- We continue to support communities affected by drought in East Africa, assisting over two million people in Ethiopia, Kenya, Somalia and Ania with food, nutrition, health, sanitation, child protection and peace-building and conflict resolution
- To support refugees fleeing from the crisis in Syria, we are aiming to reach over 165,000 people in Lebanon and 100,000 people in Jordan roviding food vouchers, hygiene items, household items, child friendly spaces and education programmes, among other services
- Following the earthquake and tsunami in the Solomon Islands in 2013, we delivered relief supplies to thousands of people, distributing essential items, including food, water, shelter kits, kitchen utensils, hygiene and sanitation supplies and clothes.
Read about the transformed lives of children once brought to the brink by disaster.
Alhousanne was just six-months old. Her mother, Rakia, was only 17. Before World Vision reached them, both were dangerously malnourished. The West African food crisis had stripped lands of crops and left thousands of children battling for their lives.
Alhousanne was born in Tillaberi, Niger, the region worst affected by the food crisis. After their crops failed, Alhousanne and her two siblings faced a fearful future. Unable to provide them with food, Alhousanne’s parents watched as their children became thinner and thinner.
But despair soon turned to hope.
Through World Vision they were able to get food and services from the local health centre where World Vision runs a Community-based Management of Acute Malnutrition programme.
To the joy of Rakia, Alhousanne and her malnourished siblings were coaxed back to life.
Living in Syria, the sounds of gunshots and bombs were commonplace for 11-year-old Mahmoud. When the escalating violence became unbearable, Mahmoud and his family fled to Lebanon with nothing but the clothes they had on.
In Bekaa, the family has modest shelter, which they share with another refugee family. Although the family receives the essentials from World Vision and its partners, life is especially hard for refugee children who miss friends and family and may have frightening memories.
Which is why Mahmoud enjoys visits to the World Vision children’s centre, where he plays with his peers and feels a sense of normalcy and routine in a safe, child-friendly environment. “In [our] street, there are more than hundred children,” said Mahmoud’s mother. “They look forward to go[ing] to centre, otherwise they are on the streets with nothing to do.”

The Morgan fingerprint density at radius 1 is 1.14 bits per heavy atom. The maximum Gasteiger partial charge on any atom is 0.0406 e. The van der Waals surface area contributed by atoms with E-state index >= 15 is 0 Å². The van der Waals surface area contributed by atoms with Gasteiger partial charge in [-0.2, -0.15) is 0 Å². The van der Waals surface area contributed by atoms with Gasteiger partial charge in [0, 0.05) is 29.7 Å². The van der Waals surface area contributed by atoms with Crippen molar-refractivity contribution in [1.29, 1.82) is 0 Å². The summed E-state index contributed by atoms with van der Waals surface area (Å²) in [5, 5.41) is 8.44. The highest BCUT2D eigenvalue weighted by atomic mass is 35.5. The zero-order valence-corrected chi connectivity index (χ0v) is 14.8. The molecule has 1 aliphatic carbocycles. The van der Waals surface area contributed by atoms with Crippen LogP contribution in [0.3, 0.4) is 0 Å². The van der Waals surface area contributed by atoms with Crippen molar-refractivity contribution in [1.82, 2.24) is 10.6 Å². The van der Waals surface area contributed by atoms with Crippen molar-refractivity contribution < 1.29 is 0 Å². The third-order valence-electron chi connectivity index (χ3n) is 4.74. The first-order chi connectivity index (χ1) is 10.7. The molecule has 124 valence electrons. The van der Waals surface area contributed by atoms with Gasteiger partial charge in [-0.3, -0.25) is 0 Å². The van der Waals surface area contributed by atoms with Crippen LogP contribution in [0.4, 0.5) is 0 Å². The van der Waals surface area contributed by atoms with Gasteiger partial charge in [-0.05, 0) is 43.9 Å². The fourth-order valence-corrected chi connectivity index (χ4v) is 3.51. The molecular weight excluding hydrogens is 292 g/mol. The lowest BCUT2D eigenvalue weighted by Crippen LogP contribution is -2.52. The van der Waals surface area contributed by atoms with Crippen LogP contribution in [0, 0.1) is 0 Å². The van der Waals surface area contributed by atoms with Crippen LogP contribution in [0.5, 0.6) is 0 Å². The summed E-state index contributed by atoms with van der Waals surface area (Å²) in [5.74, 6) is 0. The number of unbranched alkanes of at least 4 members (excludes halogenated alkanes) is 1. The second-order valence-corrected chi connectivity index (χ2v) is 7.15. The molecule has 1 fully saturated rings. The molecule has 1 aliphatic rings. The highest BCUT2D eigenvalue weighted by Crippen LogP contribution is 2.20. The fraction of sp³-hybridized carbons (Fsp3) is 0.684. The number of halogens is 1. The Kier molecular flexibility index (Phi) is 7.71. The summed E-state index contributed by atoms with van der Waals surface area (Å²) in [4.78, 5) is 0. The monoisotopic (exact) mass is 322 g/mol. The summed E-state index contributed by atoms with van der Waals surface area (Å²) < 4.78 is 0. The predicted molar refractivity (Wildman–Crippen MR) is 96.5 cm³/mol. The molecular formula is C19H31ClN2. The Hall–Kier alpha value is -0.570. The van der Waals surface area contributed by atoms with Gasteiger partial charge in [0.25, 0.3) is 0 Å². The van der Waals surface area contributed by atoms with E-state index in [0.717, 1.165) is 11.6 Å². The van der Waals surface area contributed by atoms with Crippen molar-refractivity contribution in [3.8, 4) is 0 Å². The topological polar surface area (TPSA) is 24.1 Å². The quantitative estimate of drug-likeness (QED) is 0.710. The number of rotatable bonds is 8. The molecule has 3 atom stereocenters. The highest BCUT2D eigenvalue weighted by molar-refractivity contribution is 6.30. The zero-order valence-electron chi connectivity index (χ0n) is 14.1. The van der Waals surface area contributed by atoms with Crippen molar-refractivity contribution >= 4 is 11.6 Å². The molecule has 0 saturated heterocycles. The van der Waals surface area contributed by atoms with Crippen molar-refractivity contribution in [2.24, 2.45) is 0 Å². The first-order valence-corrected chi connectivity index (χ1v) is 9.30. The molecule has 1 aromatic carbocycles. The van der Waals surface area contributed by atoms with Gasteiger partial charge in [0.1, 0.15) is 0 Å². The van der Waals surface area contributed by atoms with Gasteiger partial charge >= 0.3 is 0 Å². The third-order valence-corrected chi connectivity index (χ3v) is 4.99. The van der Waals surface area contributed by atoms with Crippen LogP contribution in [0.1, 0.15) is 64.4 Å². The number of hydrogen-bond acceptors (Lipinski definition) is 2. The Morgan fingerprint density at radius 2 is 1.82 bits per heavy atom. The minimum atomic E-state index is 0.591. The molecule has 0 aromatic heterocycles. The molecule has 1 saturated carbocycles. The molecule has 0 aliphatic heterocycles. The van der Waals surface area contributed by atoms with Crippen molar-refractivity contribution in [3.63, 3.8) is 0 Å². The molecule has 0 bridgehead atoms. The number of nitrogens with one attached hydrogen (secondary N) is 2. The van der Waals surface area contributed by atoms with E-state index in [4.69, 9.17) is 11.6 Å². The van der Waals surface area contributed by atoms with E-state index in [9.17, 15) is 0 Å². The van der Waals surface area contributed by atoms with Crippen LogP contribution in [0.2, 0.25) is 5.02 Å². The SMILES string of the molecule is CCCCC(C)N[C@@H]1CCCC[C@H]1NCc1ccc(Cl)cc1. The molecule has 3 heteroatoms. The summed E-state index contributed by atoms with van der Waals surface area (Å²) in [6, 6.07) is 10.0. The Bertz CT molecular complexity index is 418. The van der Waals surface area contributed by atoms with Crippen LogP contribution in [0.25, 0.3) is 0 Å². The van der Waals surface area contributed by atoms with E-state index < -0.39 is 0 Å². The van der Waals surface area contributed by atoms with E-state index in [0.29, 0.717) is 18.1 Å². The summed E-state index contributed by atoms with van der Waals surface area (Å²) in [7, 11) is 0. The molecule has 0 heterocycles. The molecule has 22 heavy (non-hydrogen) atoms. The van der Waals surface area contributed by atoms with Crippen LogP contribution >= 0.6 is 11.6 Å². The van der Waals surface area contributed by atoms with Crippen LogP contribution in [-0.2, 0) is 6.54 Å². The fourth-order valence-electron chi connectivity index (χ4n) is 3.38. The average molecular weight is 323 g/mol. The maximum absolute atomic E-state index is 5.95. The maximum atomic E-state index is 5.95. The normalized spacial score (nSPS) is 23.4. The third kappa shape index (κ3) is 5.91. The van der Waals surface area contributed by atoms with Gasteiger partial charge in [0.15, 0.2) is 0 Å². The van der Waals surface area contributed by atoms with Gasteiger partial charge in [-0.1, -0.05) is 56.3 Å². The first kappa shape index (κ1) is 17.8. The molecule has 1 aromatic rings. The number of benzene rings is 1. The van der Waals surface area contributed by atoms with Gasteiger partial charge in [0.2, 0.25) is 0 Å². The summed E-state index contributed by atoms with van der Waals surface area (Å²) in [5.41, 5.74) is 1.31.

Case study | Acute malnutrition in Angola
Helping the most vulnerable children under 5
World Vision is among the few international agencies that have remained in Angola after the end of the civil war ten years ago. Despite Angola’s enormous oil wealth, nearly two thirds of rural households live on less than 1.75 dollars a day.
At the end of 2012, the government of Angola requested assistance in response to the drought that affected a large part of the country. With acute shortage of water for human consumption and dry season irrigation, alarming and increasing levels of severe acute child malnutrition and child mortality were detected.
Since February 2013 - and through the generous support of the European Commission’s Humanitarian Aid department - World Vision, in partnership with UNCIEF and the government of Angola, has been working across four provinces (Bie’, Huambo, Kwanza Sul and Zaire) to help children under the age of five.
Through a community management of malnutrition approach, World Vision is using community activists to reach malnourished children and provide treatment with therapeutic feeding. Activist are also guiding mothers on how to identify malnutrition and seek treatment in time, as well as prevent malnutrition by using local available food to provide appropriate nutritional support to their children.
The European Commission’s Humanitarian Aid department supports relief activities for vulnerable people in crisis zones around the world.